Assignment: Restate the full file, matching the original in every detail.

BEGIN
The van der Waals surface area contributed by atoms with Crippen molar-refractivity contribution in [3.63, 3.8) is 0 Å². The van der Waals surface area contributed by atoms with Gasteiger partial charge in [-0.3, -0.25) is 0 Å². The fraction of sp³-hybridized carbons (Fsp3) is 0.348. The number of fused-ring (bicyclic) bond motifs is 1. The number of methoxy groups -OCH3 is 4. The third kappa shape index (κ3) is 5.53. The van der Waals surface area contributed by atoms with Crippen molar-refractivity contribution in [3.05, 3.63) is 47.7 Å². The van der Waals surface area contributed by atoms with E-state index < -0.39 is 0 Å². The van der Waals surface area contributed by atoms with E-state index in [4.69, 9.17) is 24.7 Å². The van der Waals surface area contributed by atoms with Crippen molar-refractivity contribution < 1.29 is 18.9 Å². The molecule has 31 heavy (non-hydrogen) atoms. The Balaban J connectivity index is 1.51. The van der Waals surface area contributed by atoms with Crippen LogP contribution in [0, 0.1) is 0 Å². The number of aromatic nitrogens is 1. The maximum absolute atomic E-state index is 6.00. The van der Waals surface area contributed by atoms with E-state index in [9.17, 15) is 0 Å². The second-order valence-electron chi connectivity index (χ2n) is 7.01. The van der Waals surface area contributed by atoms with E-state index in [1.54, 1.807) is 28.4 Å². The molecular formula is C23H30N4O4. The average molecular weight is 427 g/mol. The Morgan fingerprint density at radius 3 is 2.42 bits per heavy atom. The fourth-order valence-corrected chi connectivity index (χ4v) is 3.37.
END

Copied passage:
The van der Waals surface area contributed by atoms with Crippen molar-refractivity contribution in [3.63, 3.8) is 0 Å². The van der Waals surface area contributed by atoms with Gasteiger partial charge in [-0.3, -0.25) is 0 Å². The fraction of sp³-hybridized carbons (Fsp3) is 0.348. The number of fused-ring (bicyclic) bond motifs is 1. The number of methoxy groups -OCH3 is 4. The third kappa shape index (κ3) is 5.53. The van der Waals surface area contributed by atoms with Crippen molar-refractivity contribution in [3.05, 3.63) is 47.7 Å². The van der Waals surface area contributed by atoms with E-state index < -0.39 is 0 Å². The van der Waals surface area contributed by atoms with E-state index in [4.69, 9.17) is 24.7 Å². The van der Waals surface area contributed by atoms with Crippen molar-refractivity contribution < 1.29 is 18.9 Å². The molecule has 31 heavy (non-hydrogen) atoms. The Balaban J connectivity index is 1.51. The van der Waals surface area contributed by atoms with Crippen LogP contribution in [0, 0.1) is 0 Å². The number of aromatic nitrogens is 1. The maximum absolute atomic E-state index is 6.00. The van der Waals surface area contributed by atoms with E-state index in [9.17, 15) is 0 Å². The second-order valence-electron chi connectivity index (χ2n) is 7.01. The van der Waals surface area contributed by atoms with E-state index in [1.54, 1.807) is 28.4 Å². The molecular formula is C23H30N4O4. The average molecular weight is 427 g/mol. The Morgan fingerprint density at radius 3 is 2.42 bits per heavy atom. The fourth-order valence-corrected chi connectivity index (χ4v) is 3.37.